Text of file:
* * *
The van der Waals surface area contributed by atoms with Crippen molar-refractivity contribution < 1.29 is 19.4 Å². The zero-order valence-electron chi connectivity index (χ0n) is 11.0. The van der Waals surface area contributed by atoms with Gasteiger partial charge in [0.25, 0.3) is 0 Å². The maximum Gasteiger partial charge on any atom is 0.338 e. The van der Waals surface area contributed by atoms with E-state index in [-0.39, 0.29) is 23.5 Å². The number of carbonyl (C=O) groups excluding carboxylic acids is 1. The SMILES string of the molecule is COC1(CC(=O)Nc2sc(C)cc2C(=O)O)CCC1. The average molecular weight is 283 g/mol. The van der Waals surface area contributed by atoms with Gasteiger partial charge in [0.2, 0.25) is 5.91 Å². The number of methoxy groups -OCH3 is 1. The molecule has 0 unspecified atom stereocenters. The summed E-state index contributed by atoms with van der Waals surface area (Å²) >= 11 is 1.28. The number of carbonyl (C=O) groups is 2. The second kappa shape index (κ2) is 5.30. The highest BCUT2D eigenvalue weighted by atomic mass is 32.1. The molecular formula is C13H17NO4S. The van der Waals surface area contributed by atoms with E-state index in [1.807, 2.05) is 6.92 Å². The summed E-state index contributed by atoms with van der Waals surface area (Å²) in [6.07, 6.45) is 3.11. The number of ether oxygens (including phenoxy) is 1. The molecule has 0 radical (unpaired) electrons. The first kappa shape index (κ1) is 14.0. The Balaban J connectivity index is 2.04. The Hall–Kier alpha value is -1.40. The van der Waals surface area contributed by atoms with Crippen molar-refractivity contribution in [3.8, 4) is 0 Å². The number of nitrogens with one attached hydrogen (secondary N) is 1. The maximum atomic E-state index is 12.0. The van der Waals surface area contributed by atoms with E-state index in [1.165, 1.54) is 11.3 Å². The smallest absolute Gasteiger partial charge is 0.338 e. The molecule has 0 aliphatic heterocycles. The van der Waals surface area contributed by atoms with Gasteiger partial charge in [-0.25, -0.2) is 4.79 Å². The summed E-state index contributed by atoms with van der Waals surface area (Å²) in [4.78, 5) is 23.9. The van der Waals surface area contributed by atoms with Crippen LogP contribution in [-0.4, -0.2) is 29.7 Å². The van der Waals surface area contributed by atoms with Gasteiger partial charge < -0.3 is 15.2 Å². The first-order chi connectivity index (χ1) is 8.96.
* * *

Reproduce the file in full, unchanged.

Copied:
The van der Waals surface area contributed by atoms with Crippen molar-refractivity contribution < 1.29 is 19.4 Å². The zero-order valence-electron chi connectivity index (χ0n) is 11.0. The van der Waals surface area contributed by atoms with Gasteiger partial charge in [0.25, 0.3) is 0 Å². The maximum Gasteiger partial charge on any atom is 0.338 e. The van der Waals surface area contributed by atoms with E-state index in [-0.39, 0.29) is 23.5 Å². The number of carbonyl (C=O) groups excluding carboxylic acids is 1. The SMILES string of the molecule is COC1(CC(=O)Nc2sc(C)cc2C(=O)O)CCC1. The average molecular weight is 283 g/mol. The van der Waals surface area contributed by atoms with Gasteiger partial charge in [0.2, 0.25) is 5.91 Å². The number of methoxy groups -OCH3 is 1. The molecule has 0 unspecified atom stereocenters. The summed E-state index contributed by atoms with van der Waals surface area (Å²) >= 11 is 1.28. The number of carbonyl (C=O) groups is 2. The second kappa shape index (κ2) is 5.30. The highest BCUT2D eigenvalue weighted by atomic mass is 32.1. The molecular formula is C13H17NO4S. The van der Waals surface area contributed by atoms with E-state index in [1.807, 2.05) is 6.92 Å². The summed E-state index contributed by atoms with van der Waals surface area (Å²) in [6.07, 6.45) is 3.11. The number of ether oxygens (including phenoxy) is 1. The molecule has 0 radical (unpaired) electrons. The first kappa shape index (κ1) is 14.0. The Balaban J connectivity index is 2.04. The Hall–Kier alpha value is -1.40. The van der Waals surface area contributed by atoms with Crippen molar-refractivity contribution in [3.8, 4) is 0 Å². The number of nitrogens with one attached hydrogen (secondary N) is 1. The maximum atomic E-state index is 12.0. The van der Waals surface area contributed by atoms with E-state index in [1.165, 1.54) is 11.3 Å². The smallest absolute Gasteiger partial charge is 0.338 e. The molecule has 0 aliphatic heterocycles. The van der Waals surface area contributed by atoms with Gasteiger partial charge in [-0.25, -0.2) is 4.79 Å². The summed E-state index contributed by atoms with van der Waals surface area (Å²) in [4.78, 5) is 23.9. The van der Waals surface area contributed by atoms with Crippen LogP contribution in [-0.4, -0.2) is 29.7 Å². The van der Waals surface area contributed by atoms with Gasteiger partial charge < -0.3 is 15.2 Å². The first-order chi connectivity index (χ1) is 8.96.